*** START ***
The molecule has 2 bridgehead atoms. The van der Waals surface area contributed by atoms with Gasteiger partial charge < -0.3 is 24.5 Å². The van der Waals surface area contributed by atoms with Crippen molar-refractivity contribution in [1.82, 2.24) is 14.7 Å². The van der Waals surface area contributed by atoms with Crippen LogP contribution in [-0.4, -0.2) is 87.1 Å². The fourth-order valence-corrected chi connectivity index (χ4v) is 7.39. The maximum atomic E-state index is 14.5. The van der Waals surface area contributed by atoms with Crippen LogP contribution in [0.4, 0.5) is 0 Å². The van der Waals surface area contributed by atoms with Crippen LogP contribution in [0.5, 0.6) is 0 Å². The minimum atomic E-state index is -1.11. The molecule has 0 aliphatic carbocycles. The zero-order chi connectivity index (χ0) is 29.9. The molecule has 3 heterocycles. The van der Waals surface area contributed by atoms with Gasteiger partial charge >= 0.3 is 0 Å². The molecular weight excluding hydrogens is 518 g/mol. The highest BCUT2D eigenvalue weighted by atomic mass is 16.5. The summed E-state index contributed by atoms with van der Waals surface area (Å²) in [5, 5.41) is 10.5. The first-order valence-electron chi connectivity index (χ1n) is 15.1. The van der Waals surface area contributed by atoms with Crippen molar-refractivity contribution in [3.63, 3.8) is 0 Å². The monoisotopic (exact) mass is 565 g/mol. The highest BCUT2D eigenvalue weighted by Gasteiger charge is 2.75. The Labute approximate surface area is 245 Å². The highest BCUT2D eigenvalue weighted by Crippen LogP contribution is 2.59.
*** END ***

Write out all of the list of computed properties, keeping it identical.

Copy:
The molecule has 2 bridgehead atoms. The van der Waals surface area contributed by atoms with Gasteiger partial charge < -0.3 is 24.5 Å². The van der Waals surface area contributed by atoms with Crippen molar-refractivity contribution in [1.82, 2.24) is 14.7 Å². The van der Waals surface area contributed by atoms with Crippen LogP contribution in [-0.4, -0.2) is 87.1 Å². The fourth-order valence-corrected chi connectivity index (χ4v) is 7.39. The maximum atomic E-state index is 14.5. The van der Waals surface area contributed by atoms with Crippen LogP contribution in [0.4, 0.5) is 0 Å². The van der Waals surface area contributed by atoms with Crippen LogP contribution in [0.5, 0.6) is 0 Å². The minimum atomic E-state index is -1.11. The molecule has 0 aliphatic carbocycles. The zero-order chi connectivity index (χ0) is 29.9. The molecule has 3 heterocycles. The van der Waals surface area contributed by atoms with Gasteiger partial charge >= 0.3 is 0 Å². The molecular weight excluding hydrogens is 518 g/mol. The highest BCUT2D eigenvalue weighted by atomic mass is 16.5. The summed E-state index contributed by atoms with van der Waals surface area (Å²) in [5, 5.41) is 10.5. The first-order valence-electron chi connectivity index (χ1n) is 15.1. The van der Waals surface area contributed by atoms with Crippen molar-refractivity contribution in [3.63, 3.8) is 0 Å². The monoisotopic (exact) mass is 565 g/mol. The highest BCUT2D eigenvalue weighted by Gasteiger charge is 2.75. The Labute approximate surface area is 245 Å². The highest BCUT2D eigenvalue weighted by Crippen LogP contribution is 2.59.